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Knights to bid farewell to Buderus

It's fitting the annual old boy's day that brings the curtain down on Newcastle's season will see one of the NRL's modern-day greats bring a close to his glittering career.

Although Danny Buderus will get the chance to play again for his beloved Knights in the finals should they beat lowly Parramatta on Sunday, it'll be the last chance the former NSW hooker plays in front of his home supporters - 16 years after making his debut in a 44-0 win over the South Queensland Crushers.

The 35-year-old and Timana Tahu are the last two players still at the club who featured in the Knights' 2001 grand final victory over the Eels and the former NSW skipper's farewell is sure to be an emotional occasion at Hunter Stadium.

Buderus is widely regarded as one of the game's genuine good guys but that trait never masked a steely will to win that saw him play 21 times for NSW - helping the Blues to three straight series victories between 2002 and 2005 - two of them as skipper.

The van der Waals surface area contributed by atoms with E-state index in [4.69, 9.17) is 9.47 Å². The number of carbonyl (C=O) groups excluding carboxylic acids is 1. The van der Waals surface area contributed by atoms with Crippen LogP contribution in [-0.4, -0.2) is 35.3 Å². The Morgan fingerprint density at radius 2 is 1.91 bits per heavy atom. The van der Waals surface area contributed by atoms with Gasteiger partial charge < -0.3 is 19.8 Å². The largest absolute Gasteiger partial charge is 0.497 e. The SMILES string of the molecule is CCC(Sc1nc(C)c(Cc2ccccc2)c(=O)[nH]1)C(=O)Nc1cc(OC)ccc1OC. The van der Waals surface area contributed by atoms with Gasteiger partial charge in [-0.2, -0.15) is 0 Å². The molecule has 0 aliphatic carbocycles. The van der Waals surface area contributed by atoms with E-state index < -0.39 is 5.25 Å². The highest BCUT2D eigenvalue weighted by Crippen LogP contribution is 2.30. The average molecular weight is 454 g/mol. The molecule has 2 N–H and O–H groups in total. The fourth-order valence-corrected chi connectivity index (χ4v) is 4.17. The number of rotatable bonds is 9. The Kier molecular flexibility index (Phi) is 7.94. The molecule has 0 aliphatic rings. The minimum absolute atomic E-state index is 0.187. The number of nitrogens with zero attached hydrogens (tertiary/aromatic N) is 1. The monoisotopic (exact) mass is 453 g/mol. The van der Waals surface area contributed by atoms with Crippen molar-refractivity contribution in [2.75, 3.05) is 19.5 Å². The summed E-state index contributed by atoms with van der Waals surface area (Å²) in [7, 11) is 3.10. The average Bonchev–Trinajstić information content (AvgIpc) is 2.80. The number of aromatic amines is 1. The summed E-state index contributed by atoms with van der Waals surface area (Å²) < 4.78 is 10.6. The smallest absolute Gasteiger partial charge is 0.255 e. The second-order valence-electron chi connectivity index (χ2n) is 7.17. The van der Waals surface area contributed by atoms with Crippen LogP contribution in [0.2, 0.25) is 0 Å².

Willie Mason, who played most of his Origin career alongside Buderus said it will be an honour to be in the same side on Sunday and warned the Eels to expect a Knights side desperate to send the hooker out on a winning note.

"It's old boy's day, it's Danny Buderus' last game, we have to win to get into the finals, there is a lot to play for," Mason said.

"If that can't get you motivated then nothing will."

"It will be a real privilege to play and something I will still talk about in 10 years' time.

"Danny is such a warrior and he is respected not just at the Knights but at other clubs and around the world."

One of Buderus' fiercest on-field rivals Cameron Smith paid tribute to the man he succeeded as Australia hooker.

"In the first 10 years of my career he was the guy I looked up to as a dummy-half," Smith said.

"I spent a lot of time watching vision of to improve my game and take my game up to a new level. In a way I have to thank him for helping me have the success I've had.

"He is a wonderful competitor who's been an asset to our game and wonderful bloke off the field as well.

"You speak to anyone in the game and no-one has a bad word to say about 'Bedsy'.

Melbourne coach Craig Bellamy echoed Smith's sentiments about the man who skippered his Blues side during the 2008 series loss to Queensland.

"I don't think I've met a more humble bloke considering the position he's in," Bellamy said.

"He's admired by everybody that plays with and against him he's a real credit to our game, his family and the Knights.
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